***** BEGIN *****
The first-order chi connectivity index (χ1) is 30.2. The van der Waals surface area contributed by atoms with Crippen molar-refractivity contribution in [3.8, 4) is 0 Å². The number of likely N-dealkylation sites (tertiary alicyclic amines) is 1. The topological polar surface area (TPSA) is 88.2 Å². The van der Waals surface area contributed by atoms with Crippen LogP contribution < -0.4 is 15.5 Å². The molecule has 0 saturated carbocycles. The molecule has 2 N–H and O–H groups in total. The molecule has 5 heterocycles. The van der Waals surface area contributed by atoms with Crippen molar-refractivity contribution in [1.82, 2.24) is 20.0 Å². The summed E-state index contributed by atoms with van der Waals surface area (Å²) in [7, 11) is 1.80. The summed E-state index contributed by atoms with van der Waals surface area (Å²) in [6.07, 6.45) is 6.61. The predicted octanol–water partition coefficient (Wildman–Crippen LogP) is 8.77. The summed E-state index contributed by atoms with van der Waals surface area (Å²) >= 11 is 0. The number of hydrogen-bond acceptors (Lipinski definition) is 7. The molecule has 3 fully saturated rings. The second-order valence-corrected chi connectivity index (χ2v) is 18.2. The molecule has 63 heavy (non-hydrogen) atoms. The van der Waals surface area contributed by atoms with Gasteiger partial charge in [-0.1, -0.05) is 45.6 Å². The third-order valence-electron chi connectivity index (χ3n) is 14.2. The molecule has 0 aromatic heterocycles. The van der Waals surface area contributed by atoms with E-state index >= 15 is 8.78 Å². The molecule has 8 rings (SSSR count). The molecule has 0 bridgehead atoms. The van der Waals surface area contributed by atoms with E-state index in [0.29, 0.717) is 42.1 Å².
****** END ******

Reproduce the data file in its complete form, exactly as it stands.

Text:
The first-order chi connectivity index (χ1) is 30.2. The van der Waals surface area contributed by atoms with Crippen molar-refractivity contribution in [3.8, 4) is 0 Å². The number of likely N-dealkylation sites (tertiary alicyclic amines) is 1. The topological polar surface area (TPSA) is 88.2 Å². The van der Waals surface area contributed by atoms with Crippen LogP contribution < -0.4 is 15.5 Å². The molecule has 0 saturated carbocycles. The molecule has 2 N–H and O–H groups in total. The molecule has 5 heterocycles. The van der Waals surface area contributed by atoms with Crippen molar-refractivity contribution in [1.82, 2.24) is 20.0 Å². The summed E-state index contributed by atoms with van der Waals surface area (Å²) in [7, 11) is 1.80. The summed E-state index contributed by atoms with van der Waals surface area (Å²) in [6.07, 6.45) is 6.61. The predicted octanol–water partition coefficient (Wildman–Crippen LogP) is 8.77. The summed E-state index contributed by atoms with van der Waals surface area (Å²) >= 11 is 0. The number of hydrogen-bond acceptors (Lipinski definition) is 7. The molecule has 3 fully saturated rings. The second-order valence-corrected chi connectivity index (χ2v) is 18.2. The molecule has 63 heavy (non-hydrogen) atoms. The van der Waals surface area contributed by atoms with Gasteiger partial charge in [-0.1, -0.05) is 45.6 Å². The third-order valence-electron chi connectivity index (χ3n) is 14.2. The molecule has 0 aromatic heterocycles. The van der Waals surface area contributed by atoms with E-state index >= 15 is 8.78 Å². The molecule has 8 rings (SSSR count). The molecule has 0 bridgehead atoms. The van der Waals surface area contributed by atoms with E-state index in [0.29, 0.717) is 42.1 Å².